The comment thread of the Youtube video speaks to how we go about rationalizing eradicating each other by segregating homo sapiens into races, nationalities, and ethnicities. By separating humans into categories and saying "we are this and they are that" we distance ourselves from the humans who did not grow up in our culture, society, and household. By distancing ourselves from the "others" we detach ourselves from our moral imperatives when it comes to warfare. We mobilize our minds around the phrase "its us or them". In doing so we trick ourselves into a fight or flight mentality by activating our survival instincts. You can see an example of what happens when this mentality fractures for a soldier and an example of how we rationalize war-guilt in the comments below:
The quote on the left, a soldier expresses that from the distance his gun afforded him, he had no problem killing Russian's at Stalingrad. When he had to result to using his bayonet those "Russians" "boys". Humans devoid of such a separating characteristic as political belief. Whereas the quote on the right demonstrates a unique insight into how Germany modernly understands their involvement in the Second World War. It is interesting that they separate the SS from the Wehrmacht as the bad vs the good. In doing so, they did as the U.S. had in the Cold War, they positioned Socialism as the bad guys and those who protected against that bad as the good guys. Similar tactics are used almost universally by nations who have to address after the war is over the actions they took during it. Rhetoric such as "glory", "democracy", and "freedom" are used to bolster argument, to connect a universal concept to the tangible loss of life. To give purpose to the death toll. The glorification of the war effort is the first step in cultural demobilization, which reverses the "us vs them" mentality.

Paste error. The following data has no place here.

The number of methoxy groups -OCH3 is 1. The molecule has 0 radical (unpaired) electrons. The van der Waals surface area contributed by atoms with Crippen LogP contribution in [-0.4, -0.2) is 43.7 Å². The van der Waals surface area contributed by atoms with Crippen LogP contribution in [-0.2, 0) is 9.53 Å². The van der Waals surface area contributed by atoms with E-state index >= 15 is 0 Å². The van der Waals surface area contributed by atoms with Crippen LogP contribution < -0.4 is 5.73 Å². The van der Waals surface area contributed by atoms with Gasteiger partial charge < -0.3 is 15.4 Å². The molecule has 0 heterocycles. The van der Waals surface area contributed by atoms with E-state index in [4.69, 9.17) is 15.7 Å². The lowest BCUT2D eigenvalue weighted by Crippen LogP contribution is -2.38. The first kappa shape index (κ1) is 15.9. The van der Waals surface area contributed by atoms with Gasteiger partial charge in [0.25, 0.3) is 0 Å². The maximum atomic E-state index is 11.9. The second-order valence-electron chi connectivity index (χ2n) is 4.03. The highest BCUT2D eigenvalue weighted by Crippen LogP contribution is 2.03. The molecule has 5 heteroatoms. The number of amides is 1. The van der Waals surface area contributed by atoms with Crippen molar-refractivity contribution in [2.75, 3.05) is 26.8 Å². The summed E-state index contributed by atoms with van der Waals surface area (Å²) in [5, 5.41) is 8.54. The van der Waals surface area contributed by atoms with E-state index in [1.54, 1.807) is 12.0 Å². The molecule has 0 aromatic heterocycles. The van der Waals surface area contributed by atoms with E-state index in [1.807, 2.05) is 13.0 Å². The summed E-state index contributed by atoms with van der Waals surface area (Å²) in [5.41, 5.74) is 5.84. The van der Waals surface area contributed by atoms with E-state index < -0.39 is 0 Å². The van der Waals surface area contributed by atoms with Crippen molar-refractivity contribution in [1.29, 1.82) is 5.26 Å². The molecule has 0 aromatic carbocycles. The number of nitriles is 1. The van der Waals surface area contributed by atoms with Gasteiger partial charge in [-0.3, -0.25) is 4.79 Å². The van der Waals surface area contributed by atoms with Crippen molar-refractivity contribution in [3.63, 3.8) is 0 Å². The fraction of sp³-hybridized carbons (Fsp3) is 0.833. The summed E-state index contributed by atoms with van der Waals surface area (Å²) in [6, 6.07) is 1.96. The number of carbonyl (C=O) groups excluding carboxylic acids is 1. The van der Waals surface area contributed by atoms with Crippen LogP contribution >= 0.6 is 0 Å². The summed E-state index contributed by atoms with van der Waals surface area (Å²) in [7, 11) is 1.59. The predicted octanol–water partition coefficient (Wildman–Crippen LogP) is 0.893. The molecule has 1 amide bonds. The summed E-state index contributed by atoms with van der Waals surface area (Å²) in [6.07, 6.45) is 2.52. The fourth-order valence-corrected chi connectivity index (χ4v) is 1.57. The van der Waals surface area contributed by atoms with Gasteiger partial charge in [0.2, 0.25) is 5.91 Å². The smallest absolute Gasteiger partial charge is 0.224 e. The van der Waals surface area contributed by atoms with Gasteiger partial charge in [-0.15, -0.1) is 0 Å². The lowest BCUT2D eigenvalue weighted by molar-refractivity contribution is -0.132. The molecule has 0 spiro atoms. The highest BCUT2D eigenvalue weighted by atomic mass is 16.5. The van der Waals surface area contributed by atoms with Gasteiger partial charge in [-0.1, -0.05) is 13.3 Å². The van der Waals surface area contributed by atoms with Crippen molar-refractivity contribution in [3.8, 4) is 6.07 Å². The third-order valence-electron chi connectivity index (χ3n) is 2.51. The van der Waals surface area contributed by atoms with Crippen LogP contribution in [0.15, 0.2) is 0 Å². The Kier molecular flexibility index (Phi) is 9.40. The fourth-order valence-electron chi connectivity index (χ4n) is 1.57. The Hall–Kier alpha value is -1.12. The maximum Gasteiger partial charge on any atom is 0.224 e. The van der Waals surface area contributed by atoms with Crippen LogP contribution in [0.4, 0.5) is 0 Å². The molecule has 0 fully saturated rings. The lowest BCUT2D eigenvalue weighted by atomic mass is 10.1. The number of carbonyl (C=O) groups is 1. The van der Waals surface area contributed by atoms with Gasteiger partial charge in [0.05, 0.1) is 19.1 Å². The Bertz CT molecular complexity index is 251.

Comparing these two comments to the other comments in the thread I grew more confused and mildly frustrated. Comments that blatantly denounced all German soldiers and the war itself, seemed insulting and a little ignorant from a military historian's perspective. It is an easy thing to say "That war was terrible and the men who fought for the "bad" side were monstrous murders". But by doing so they employ the same type of alienation that is used by both the "bad" and "good" sides to rationalize their actions. Further, it is always easy to detach yourself from the horrors of war by saying "I could never do something like that". In such a proclamation the person is essentially giving themselves the morally superior ground upon which they judge what they'll never experienced. Without the consideration that a soldier was a boy/girl first and then became a soldier. Thus, if they are capable of committing such acts than so are we.
This is not to say that acts of war are not condemnable as acts against humanity, the use of Mustard Gas as a weapon was banned after the First World War, the Nuremberg Laws after the Second World War condemned the extermination of masses, and the aftermath of Hiroshima saw the disuse of nuclear weapons. All three of these instances suggests that while war does indeed have its own set of laws, those laws are subject to a greater universal law. Frustratingly enough, the laws of war are only altered when Man creates new ways to destroy each other. For it took the use of Mustard Gas in WWI, the concentration camps, and the dropping of the atomic bomb to rain down such a cruel devastation that the laws of war had to be changed as consequence.
This is all a long-winded way to express why the exasperation of the German WWII veteran, his phrase, and need to defend his war experience was so profound to me. For after 6 years of studying ancient, modern, and present warfare I know two things that have yet to be proven false. One, there will always be a disjunction between veterans and civilians. And, two, war is seemingly unavoidable.
So, I leave those of you who actually managed to read ALL THIS the words of a Calgary veteran who witnessed Dunkirk: "Tonight I cried, because it is never the end." Continually, as I read soldiers letters, memoirs, plays about wars, watch demobilization videos, and research the aftermath of wars I too weep for the past, present, and future grievers.
Still I blindly hope, may the future prove my cynicism wrong.